I have not enjoyed my visits to Napa Valley in the same way I did in the early 1980’s. So, I have been asking myself if I am excited to be heading back to the Napa wine scene today after a purposely extended hiatus and so many years of waning interest in another visit to my interpretation of the “Disneyland of wine culture”? Ornate tasting rooms to seal off the real guts of a winery, tinted limo windows to hide the drunken loads they carry, pretty labels and bottles to mask pours of mediocre wine, handsome young tasting room staff to anesthetize against regrettable price escalation, gorgeous mountain and valley terrain downplaying tourist traffic creeping up and down valley border roads, and all else that camouflages any essence or connection to an authentic, indigenous, local wine culture and its people.
I prepared myself for this return visit using some skills I taught players during my ice hockey coaching days, “Keep the game small”. Hockey is a series of one-on-ones, two-on-twos, two-on-ones, and so on. Forget the arena and full sheet of ice, and stay focused on rewards from small vignettes you carve out of the natural flow of the game. Hating parts of Napa Valley is not intended to sound arrogant, but it smacks so much of everything that went bad over the last twenty years in our domestic lifestyle and economic universe. Over investment, creation of hype, price escalation, oversupply, lack of authenticity, thoughtless consumerism, and so on. Yet, like everything else, there are morsels of wonder and greatness to be found in it all, new young wine makers with passion and purpose that defy cult wine culture. Venerable old wineries that are staying with their game. That’s all good.
On this trip, I am traveling with a good group; some business colleagues, a group of good people we do business with that we enjoy spending time with, and one pretty special guy that I have been drinking wine with since the early nineties and have traveled around wine producing regions with some frequency. We are going to eat well, drink well, and connect and reconnect with some talented wine makers coaxing authentically California wine from their vineyards or acquired fruit. I am going to keep this Napa game “small” for me, staying focused on those vignettes.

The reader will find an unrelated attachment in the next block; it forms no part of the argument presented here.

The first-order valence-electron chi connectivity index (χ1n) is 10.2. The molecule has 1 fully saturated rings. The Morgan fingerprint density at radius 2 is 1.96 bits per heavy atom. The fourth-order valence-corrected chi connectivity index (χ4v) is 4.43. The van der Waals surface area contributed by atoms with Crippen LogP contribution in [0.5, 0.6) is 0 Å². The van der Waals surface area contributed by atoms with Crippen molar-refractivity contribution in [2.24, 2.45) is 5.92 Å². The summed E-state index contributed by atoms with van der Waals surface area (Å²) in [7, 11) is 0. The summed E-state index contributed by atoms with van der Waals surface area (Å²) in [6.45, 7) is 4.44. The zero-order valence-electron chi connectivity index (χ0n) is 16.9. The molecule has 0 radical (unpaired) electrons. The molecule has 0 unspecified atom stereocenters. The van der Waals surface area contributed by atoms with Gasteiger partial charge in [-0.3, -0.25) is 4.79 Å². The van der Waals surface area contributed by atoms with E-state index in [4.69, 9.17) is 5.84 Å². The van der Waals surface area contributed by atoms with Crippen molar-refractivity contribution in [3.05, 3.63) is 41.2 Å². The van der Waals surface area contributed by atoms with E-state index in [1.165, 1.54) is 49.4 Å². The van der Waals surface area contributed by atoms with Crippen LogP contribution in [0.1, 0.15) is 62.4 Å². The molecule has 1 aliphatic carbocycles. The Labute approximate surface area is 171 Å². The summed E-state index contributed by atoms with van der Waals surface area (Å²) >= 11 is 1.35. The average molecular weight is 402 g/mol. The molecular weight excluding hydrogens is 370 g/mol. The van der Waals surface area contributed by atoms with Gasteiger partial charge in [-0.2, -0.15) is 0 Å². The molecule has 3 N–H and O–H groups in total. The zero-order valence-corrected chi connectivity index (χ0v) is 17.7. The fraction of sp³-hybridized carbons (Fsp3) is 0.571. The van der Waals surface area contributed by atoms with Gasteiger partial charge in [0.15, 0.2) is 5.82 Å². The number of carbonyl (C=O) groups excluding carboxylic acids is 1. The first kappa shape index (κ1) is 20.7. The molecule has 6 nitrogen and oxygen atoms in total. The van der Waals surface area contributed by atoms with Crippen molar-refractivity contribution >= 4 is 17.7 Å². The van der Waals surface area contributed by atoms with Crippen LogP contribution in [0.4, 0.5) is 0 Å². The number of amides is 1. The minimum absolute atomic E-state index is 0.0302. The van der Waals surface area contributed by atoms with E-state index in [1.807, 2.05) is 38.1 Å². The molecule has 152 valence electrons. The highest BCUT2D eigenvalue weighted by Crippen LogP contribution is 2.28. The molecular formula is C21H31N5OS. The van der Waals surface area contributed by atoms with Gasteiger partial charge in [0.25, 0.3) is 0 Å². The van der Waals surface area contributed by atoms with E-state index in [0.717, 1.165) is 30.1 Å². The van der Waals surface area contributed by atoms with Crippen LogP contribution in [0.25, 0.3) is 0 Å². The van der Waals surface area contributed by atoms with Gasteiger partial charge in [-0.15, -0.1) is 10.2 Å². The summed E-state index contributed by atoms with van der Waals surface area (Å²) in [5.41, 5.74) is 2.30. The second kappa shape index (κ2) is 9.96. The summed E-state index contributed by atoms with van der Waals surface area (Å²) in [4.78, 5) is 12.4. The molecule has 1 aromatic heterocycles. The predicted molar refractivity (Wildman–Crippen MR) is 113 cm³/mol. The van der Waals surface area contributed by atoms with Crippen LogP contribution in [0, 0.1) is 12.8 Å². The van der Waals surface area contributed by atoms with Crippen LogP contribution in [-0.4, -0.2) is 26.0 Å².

One of the few wine blogs I try to read every day is written by Steve Heimoff. I have great respect for his perspectives and work. In a recent post he reminded me of how empty an ordinary visit to Napa’s tasting rooms can be:
I don’t do the tasting room thing anymore, since my job gets me past the tasting room right into the winery. But I understand that the tasting room is the average consumer’s window into wine country, and I have enormous respect for tasting room employees. They have to be nice to everyone, even when people aren’t being very nice to them. They have to know all about the wines they’re pouring, and they also have to be prepared to answer all kinds of off the wall questions.
And then there is the issue of personal taste. I have spent the last ten years shifting my wine interests away from domestic wines (or course, not completely, but mostly) to old world wines. It naturally occured, as did other phases during almost 30 years of appreciating fine wine. There are still many wines from California and Washington State that wow me; but the elegance, beauty, and purity in flavor that my palate has been looking for is more often than not found in old world wines. I was reminded of this when my friend Richard Auffrey at The Passionate Foodie recently shared some excerpts from Terry Theise’s book which represents this powerful, influential, and mystical importer’s interpretation of the “general” differences between old and new world wines:
“All things being equal, [old world wines are] more artisanl, more intimately scaled, humbler, and less likely to be blown about by the ephemeral breezes of fashion….Old World wines ….have about them a certain reserve. They’re not aloof, but neither are they extravagant, gregarious, life-of-the-party wines. They don’t play at loud volume, and they can seem inscrutable to people with short attention spans. They are, however, kinetic; they draw you in, they make you a participant in the dance.
New World wines are marked by a kind of effusiveness that turns the drinker from a participant into an onlooker. These big, emphatic wines put on quite a show: explosions and car chases in every glass. If you’re new to wine, this can be reassuring. You get it. You needn’t worry there are subtleties you don’t grasp
This week I look forward to drinking and discovering a few more US wines that live right in the middle of Theise’s two camps of experience. Cabernets, Chardonnays, and Syrahs that are in neat balance with good structure, providing richness of fruit that ought to dominate California wines, and not old world wines. They embody nuances gleaned from the Napa sun and red earth they are born out of, which neatly knit into the fabric of these well structured and correctly ripened California wines. They are the essence of California wines. So, we will be keeping our game small….focused on our own company and staying ready to be wowed by the selected few folks we have decided to seek out to tell us their stories of California wine.